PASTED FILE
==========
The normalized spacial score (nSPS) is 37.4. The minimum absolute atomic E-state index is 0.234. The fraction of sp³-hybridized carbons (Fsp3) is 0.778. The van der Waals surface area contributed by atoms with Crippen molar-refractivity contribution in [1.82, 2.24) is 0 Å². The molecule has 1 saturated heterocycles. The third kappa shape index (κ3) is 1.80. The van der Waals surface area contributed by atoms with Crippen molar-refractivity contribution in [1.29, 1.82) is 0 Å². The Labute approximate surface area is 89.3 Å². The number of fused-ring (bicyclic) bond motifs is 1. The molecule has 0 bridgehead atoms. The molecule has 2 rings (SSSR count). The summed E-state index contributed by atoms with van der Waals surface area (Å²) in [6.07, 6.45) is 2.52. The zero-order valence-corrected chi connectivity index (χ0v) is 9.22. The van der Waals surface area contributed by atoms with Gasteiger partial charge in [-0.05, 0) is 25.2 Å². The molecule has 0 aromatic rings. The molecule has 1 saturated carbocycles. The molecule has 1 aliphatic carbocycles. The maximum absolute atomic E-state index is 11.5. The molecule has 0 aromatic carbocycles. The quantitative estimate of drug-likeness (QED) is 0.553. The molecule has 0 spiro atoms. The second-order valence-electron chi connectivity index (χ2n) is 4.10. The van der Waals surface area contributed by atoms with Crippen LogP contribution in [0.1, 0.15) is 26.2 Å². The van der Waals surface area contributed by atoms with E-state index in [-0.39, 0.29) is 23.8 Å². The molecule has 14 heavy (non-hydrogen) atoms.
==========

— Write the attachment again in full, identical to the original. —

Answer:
The normalized spacial score (nSPS) is 37.4. The minimum absolute atomic E-state index is 0.234. The fraction of sp³-hybridized carbons (Fsp3) is 0.778. The van der Waals surface area contributed by atoms with Crippen molar-refractivity contribution in [1.82, 2.24) is 0 Å². The molecule has 1 saturated heterocycles. The third kappa shape index (κ3) is 1.80. The van der Waals surface area contributed by atoms with Crippen molar-refractivity contribution in [1.29, 1.82) is 0 Å². The Labute approximate surface area is 89.3 Å². The number of fused-ring (bicyclic) bond motifs is 1. The molecule has 0 bridgehead atoms. The molecule has 2 rings (SSSR count). The summed E-state index contributed by atoms with van der Waals surface area (Å²) in [6.07, 6.45) is 2.52. The zero-order valence-corrected chi connectivity index (χ0v) is 9.22. The van der Waals surface area contributed by atoms with Gasteiger partial charge in [-0.05, 0) is 25.2 Å². The molecule has 0 aromatic rings. The molecule has 1 saturated carbocycles. The molecule has 1 aliphatic carbocycles. The maximum absolute atomic E-state index is 11.5. The molecule has 0 aromatic carbocycles. The quantitative estimate of drug-likeness (QED) is 0.553. The molecule has 0 spiro atoms. The second-order valence-electron chi connectivity index (χ2n) is 4.10. The van der Waals surface area contributed by atoms with Crippen LogP contribution in [0.1, 0.15) is 26.2 Å². The van der Waals surface area contributed by atoms with E-state index in [-0.39, 0.29) is 23.8 Å². The molecule has 14 heavy (non-hydrogen) atoms.